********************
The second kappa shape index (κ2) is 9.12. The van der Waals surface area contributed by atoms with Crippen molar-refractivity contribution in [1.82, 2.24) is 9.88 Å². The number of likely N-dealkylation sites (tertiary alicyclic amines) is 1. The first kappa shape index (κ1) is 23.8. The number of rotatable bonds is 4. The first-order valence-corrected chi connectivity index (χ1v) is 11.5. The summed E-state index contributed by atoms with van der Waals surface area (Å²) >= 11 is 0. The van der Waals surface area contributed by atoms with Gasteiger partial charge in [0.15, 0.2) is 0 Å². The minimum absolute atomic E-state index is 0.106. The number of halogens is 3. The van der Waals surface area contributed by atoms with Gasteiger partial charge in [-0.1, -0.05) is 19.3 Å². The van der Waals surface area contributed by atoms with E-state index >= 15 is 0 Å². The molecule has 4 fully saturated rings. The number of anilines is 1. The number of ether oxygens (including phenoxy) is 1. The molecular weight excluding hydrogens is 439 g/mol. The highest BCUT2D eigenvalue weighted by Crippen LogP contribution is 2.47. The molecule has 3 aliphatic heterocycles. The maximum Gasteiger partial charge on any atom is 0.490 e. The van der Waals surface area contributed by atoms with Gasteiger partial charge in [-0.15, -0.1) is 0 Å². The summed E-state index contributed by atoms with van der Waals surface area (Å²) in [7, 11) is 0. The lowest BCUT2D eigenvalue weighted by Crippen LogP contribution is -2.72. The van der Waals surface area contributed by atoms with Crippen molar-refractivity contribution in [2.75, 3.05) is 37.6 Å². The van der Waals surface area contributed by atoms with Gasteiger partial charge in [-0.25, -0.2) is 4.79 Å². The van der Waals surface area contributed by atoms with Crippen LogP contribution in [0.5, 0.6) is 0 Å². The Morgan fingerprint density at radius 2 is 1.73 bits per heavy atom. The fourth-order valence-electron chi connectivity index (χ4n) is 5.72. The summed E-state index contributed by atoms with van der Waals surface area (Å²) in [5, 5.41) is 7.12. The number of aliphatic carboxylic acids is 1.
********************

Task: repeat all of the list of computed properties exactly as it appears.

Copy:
The second kappa shape index (κ2) is 9.12. The van der Waals surface area contributed by atoms with Crippen molar-refractivity contribution in [1.82, 2.24) is 9.88 Å². The number of likely N-dealkylation sites (tertiary alicyclic amines) is 1. The first kappa shape index (κ1) is 23.8. The number of rotatable bonds is 4. The first-order valence-corrected chi connectivity index (χ1v) is 11.5. The summed E-state index contributed by atoms with van der Waals surface area (Å²) >= 11 is 0. The van der Waals surface area contributed by atoms with Gasteiger partial charge in [0.15, 0.2) is 0 Å². The minimum absolute atomic E-state index is 0.106. The number of halogens is 3. The van der Waals surface area contributed by atoms with Gasteiger partial charge in [-0.1, -0.05) is 19.3 Å². The van der Waals surface area contributed by atoms with E-state index >= 15 is 0 Å². The molecule has 4 fully saturated rings. The number of anilines is 1. The number of ether oxygens (including phenoxy) is 1. The molecular weight excluding hydrogens is 439 g/mol. The highest BCUT2D eigenvalue weighted by Crippen LogP contribution is 2.47. The molecule has 3 aliphatic heterocycles. The maximum Gasteiger partial charge on any atom is 0.490 e. The van der Waals surface area contributed by atoms with Gasteiger partial charge in [-0.15, -0.1) is 0 Å². The summed E-state index contributed by atoms with van der Waals surface area (Å²) in [7, 11) is 0. The lowest BCUT2D eigenvalue weighted by Crippen LogP contribution is -2.72. The van der Waals surface area contributed by atoms with Crippen molar-refractivity contribution in [2.75, 3.05) is 37.6 Å². The van der Waals surface area contributed by atoms with Gasteiger partial charge in [-0.25, -0.2) is 4.79 Å². The van der Waals surface area contributed by atoms with Crippen LogP contribution in [0.5, 0.6) is 0 Å². The Morgan fingerprint density at radius 2 is 1.73 bits per heavy atom. The fourth-order valence-electron chi connectivity index (χ4n) is 5.72. The summed E-state index contributed by atoms with van der Waals surface area (Å²) in [5, 5.41) is 7.12. The number of aliphatic carboxylic acids is 1.